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Port Alberni considers creating park in memory of boy, 6, killed by his mother

“We want a space where people can laugh and play and create memories with their families,” says a family spokesman
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Dontay Patrick Lucas died on March 13, 2018, of blunt force trauma to the brain after being transitioned back into the care of his mother. VIA FAMILY

Port Alberni council is considering creating a park or playground dedicated to the memory of a six-year-old boy killed by his mother and stepfather almost six years ago.

At an emotional committee of the whole meeting on Monday, family and friends of Dontay Patrick Lucas held framed ­photos and shared their memories of the little boy “whose smile would light up a room.”

“We want him to be remembered and we want his memory to be preserved in a way that promotes joy and isn’t just a case study or just a sad story that happened in our town,” said family spokesman Graham Hughes.

“We want a space where people can laugh and play and create memories with their families in the way that Dontay was able to with his family.”

Hughes asked councillors to create a place “dedicated to happiness and joy, because that’s where the healing can happen.” He also asked that Dontay’s family be included in the planning process.

“This is a really impactful way for us to commit to, not only Dontay, but to the ‘every child matters’ movement,” he said.

Dontay died on March 13, 2018, of blunt force trauma to the brain after being transitioned back into the care of his mother by USMA Nuu-chah-nulth family and child services.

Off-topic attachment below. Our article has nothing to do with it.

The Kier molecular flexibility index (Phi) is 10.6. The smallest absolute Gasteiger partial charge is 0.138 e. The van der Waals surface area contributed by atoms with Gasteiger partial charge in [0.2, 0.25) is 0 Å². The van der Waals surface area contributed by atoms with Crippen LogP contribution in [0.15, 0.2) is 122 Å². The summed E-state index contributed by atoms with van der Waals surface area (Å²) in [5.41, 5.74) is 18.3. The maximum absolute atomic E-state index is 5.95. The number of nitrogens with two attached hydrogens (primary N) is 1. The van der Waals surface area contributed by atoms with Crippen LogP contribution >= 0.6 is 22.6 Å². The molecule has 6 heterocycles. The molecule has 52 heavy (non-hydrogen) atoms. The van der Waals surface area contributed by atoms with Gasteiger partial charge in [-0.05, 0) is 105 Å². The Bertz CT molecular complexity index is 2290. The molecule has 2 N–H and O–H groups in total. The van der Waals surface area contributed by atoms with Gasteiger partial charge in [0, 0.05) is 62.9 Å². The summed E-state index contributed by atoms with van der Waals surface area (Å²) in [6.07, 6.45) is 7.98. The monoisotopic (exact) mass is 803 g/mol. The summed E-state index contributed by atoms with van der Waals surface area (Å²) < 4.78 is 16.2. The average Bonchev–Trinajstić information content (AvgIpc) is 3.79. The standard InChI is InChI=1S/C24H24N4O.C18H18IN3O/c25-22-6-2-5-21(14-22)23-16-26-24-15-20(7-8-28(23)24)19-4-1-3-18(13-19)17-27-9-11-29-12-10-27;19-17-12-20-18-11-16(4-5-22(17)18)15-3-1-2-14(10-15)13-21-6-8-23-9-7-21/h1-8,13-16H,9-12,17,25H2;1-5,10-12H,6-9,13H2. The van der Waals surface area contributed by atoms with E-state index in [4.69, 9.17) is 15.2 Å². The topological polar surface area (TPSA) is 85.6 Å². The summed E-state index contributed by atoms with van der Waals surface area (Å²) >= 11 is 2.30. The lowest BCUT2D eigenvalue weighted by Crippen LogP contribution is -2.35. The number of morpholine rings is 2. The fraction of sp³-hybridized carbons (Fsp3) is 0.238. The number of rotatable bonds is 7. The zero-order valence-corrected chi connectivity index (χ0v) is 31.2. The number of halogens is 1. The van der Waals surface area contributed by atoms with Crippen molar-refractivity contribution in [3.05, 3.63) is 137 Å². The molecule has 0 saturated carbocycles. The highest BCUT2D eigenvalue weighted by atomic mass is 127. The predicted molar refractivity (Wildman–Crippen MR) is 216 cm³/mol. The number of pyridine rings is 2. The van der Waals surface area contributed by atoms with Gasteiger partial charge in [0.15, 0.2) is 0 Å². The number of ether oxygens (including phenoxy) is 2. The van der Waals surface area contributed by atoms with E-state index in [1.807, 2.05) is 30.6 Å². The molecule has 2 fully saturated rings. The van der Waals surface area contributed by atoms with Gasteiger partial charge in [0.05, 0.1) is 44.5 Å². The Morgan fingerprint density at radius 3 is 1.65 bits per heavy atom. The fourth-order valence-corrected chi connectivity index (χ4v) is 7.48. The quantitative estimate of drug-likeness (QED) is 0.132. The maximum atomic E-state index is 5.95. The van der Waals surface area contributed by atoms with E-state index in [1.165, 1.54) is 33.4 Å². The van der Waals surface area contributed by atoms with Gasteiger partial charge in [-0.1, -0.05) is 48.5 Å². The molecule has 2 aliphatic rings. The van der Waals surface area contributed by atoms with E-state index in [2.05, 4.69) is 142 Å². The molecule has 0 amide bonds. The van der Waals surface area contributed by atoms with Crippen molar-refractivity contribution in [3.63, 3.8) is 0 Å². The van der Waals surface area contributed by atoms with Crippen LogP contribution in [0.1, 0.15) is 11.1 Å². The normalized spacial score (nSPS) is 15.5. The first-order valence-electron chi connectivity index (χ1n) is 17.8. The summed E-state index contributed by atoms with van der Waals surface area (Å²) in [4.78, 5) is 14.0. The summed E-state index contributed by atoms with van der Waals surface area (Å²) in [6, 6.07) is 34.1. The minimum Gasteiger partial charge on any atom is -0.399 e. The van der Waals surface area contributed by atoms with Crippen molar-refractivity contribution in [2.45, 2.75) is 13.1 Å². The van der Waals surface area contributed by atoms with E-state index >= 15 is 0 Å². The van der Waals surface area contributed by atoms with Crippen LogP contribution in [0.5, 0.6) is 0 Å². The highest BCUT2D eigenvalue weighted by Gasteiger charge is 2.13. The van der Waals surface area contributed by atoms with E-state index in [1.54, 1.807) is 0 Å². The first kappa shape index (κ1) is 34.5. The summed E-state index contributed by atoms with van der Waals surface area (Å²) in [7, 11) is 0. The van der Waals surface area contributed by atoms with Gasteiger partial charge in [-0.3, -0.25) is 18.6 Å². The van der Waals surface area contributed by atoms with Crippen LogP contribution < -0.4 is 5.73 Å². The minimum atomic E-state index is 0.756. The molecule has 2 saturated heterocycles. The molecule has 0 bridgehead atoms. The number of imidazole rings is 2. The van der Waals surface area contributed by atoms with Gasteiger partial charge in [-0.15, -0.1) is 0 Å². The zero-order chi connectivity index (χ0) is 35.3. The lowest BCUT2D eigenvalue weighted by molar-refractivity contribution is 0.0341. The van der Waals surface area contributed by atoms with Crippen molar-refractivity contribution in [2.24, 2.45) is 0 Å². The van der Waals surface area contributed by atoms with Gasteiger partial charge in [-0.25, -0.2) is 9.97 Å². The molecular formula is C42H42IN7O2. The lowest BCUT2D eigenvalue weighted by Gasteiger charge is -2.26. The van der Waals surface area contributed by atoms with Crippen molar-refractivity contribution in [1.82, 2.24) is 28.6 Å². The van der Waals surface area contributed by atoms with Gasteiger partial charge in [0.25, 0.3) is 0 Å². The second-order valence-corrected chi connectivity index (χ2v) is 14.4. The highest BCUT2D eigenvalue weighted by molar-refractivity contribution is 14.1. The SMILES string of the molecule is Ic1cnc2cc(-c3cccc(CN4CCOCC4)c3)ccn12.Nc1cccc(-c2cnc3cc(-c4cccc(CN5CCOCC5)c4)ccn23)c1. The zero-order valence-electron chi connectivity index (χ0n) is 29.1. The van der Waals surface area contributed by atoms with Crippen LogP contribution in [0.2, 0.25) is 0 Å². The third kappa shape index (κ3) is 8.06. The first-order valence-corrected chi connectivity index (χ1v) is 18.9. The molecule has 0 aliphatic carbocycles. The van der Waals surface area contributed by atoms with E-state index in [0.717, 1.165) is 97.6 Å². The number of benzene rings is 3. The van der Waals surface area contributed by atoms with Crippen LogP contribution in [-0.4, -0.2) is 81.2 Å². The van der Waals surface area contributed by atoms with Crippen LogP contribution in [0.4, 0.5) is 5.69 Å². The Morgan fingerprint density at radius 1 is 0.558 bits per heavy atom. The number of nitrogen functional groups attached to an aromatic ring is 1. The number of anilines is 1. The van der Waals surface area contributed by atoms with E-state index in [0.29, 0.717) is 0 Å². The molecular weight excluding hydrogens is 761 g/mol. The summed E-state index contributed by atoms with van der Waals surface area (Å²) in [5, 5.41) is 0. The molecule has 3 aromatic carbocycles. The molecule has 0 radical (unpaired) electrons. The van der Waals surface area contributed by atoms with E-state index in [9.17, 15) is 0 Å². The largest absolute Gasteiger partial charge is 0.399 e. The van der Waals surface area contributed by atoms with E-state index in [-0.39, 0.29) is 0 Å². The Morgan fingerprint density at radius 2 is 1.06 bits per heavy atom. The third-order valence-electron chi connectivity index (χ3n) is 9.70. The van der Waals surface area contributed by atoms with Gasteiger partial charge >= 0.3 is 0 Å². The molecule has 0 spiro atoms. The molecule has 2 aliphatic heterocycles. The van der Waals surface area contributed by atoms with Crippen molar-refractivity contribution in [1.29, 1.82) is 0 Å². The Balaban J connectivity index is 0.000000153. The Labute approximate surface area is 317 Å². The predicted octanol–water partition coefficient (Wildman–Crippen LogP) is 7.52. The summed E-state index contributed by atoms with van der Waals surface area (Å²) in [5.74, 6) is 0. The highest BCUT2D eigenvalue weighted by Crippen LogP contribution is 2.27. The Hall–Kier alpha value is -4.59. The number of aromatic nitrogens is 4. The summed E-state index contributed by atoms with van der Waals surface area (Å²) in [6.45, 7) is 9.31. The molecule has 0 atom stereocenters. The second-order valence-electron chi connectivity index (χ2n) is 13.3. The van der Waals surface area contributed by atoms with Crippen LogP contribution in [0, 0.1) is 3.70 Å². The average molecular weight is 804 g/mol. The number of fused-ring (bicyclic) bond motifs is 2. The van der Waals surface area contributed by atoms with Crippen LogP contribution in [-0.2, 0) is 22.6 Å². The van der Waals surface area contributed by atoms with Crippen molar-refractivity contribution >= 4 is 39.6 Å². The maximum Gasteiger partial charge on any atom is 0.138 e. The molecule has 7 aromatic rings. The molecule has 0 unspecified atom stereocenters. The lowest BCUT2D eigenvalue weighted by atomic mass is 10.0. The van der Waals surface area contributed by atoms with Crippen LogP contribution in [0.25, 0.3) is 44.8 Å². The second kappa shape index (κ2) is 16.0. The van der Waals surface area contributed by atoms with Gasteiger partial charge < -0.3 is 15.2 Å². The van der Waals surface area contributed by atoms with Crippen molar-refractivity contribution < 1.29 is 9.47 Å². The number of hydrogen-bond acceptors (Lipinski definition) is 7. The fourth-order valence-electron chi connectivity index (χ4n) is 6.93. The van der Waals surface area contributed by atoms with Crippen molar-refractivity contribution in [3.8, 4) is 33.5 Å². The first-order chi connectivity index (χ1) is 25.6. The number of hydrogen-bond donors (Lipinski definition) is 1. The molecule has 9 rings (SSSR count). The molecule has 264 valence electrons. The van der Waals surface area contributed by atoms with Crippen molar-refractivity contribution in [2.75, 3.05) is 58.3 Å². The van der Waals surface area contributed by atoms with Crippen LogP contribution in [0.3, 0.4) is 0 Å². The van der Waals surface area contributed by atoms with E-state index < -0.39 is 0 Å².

His mother, Rykel Charleson, and stepfather, Mitchell Frank, were accused of depriving the boy of water, food and sleep, hitting and biting him. The couple, who were originally charged with first-degree murder, pleaded guilty to manslaughter and are to be sentenced in Port Alberni on May 16 and 17.

Port Alberni Mayor Sharie Minions expressed support for the concept of creating a park or playspace, or possibly renaming a park that was meaningful to Dontay, “maybe someplace where he played.”

“The meaningful work will be communicating with the family … to get a better understanding of what might be meaningful, rather than us just picking a place,” said Minions.

Coun. Debbie Haggard said she also loved the idea of a memorial for Dontay, which would be meaningful for children in the community.

Councillors unanimously supported Minions’ proposal to work with the family to find a place to celebrate Dontay’s life.

Dontay’s father, Patrick Lucas, told the committee that he has many precious memories of his son.

“He was loved by many. He was known by many and that’s what we should really cherish because that’s all we have,” said Lucas.

Dontay’s grandmother, Florence Campbell, said she missed her grandson dearly.

“He comes from a huge family on both sides. He was part of us,” she said, her voice shaking. “My grandson was a huge part of this valley.”

Hughes told the committee he met Dontay on the bus during the time the little boy was being abused at home. Despite that, Dontay smiled and was friendly with everyone, he said.

“It is humbling to think that he was able to have such resilience and such kindness throughout when most of us, I don’t think, would survive. He was a beautiful child.”

ldickson@timescolonist.com

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